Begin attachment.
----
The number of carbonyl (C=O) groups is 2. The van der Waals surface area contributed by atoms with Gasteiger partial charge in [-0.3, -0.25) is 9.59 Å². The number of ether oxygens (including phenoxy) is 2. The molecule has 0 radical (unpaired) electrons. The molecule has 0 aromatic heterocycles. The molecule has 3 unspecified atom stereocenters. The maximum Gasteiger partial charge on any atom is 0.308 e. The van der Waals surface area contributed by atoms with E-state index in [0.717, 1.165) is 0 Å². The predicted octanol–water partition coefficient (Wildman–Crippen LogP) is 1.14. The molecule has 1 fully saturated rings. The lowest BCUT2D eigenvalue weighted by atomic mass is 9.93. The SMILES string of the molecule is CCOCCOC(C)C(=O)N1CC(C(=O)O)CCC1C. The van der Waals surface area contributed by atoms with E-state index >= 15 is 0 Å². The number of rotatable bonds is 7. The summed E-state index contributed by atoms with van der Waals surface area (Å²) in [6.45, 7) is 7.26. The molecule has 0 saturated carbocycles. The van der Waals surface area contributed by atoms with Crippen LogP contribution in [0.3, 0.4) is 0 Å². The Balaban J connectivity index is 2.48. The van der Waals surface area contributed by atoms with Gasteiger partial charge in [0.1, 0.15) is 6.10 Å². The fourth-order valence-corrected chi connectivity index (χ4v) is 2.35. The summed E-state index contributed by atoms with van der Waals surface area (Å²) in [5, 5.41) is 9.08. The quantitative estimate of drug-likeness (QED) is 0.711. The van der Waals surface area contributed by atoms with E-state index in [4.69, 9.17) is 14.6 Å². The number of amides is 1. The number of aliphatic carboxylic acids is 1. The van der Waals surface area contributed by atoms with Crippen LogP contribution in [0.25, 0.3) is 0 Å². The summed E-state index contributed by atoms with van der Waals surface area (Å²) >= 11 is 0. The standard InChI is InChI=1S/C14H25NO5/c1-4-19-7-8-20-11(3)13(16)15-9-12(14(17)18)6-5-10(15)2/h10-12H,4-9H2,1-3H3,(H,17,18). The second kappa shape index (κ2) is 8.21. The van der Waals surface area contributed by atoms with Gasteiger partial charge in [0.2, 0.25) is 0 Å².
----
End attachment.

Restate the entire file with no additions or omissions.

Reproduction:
The number of carbonyl (C=O) groups is 2. The van der Waals surface area contributed by atoms with Gasteiger partial charge in [-0.3, -0.25) is 9.59 Å². The number of ether oxygens (including phenoxy) is 2. The molecule has 0 radical (unpaired) electrons. The molecule has 0 aromatic heterocycles. The molecule has 3 unspecified atom stereocenters. The maximum Gasteiger partial charge on any atom is 0.308 e. The van der Waals surface area contributed by atoms with E-state index in [0.717, 1.165) is 0 Å². The predicted octanol–water partition coefficient (Wildman–Crippen LogP) is 1.14. The molecule has 1 fully saturated rings. The lowest BCUT2D eigenvalue weighted by atomic mass is 9.93. The SMILES string of the molecule is CCOCCOC(C)C(=O)N1CC(C(=O)O)CCC1C. The van der Waals surface area contributed by atoms with E-state index >= 15 is 0 Å². The number of rotatable bonds is 7. The summed E-state index contributed by atoms with van der Waals surface area (Å²) in [6.45, 7) is 7.26. The molecule has 0 saturated carbocycles. The van der Waals surface area contributed by atoms with Crippen LogP contribution in [0.3, 0.4) is 0 Å². The Balaban J connectivity index is 2.48. The van der Waals surface area contributed by atoms with Gasteiger partial charge in [0.1, 0.15) is 6.10 Å². The fourth-order valence-corrected chi connectivity index (χ4v) is 2.35. The summed E-state index contributed by atoms with van der Waals surface area (Å²) in [5, 5.41) is 9.08. The quantitative estimate of drug-likeness (QED) is 0.711. The van der Waals surface area contributed by atoms with E-state index in [4.69, 9.17) is 14.6 Å². The number of amides is 1. The number of aliphatic carboxylic acids is 1. The van der Waals surface area contributed by atoms with Crippen LogP contribution in [0.25, 0.3) is 0 Å². The summed E-state index contributed by atoms with van der Waals surface area (Å²) >= 11 is 0. The standard InChI is InChI=1S/C14H25NO5/c1-4-19-7-8-20-11(3)13(16)15-9-12(14(17)18)6-5-10(15)2/h10-12H,4-9H2,1-3H3,(H,17,18). The second kappa shape index (κ2) is 8.21. The van der Waals surface area contributed by atoms with Gasteiger partial charge in [0.2, 0.25) is 0 Å².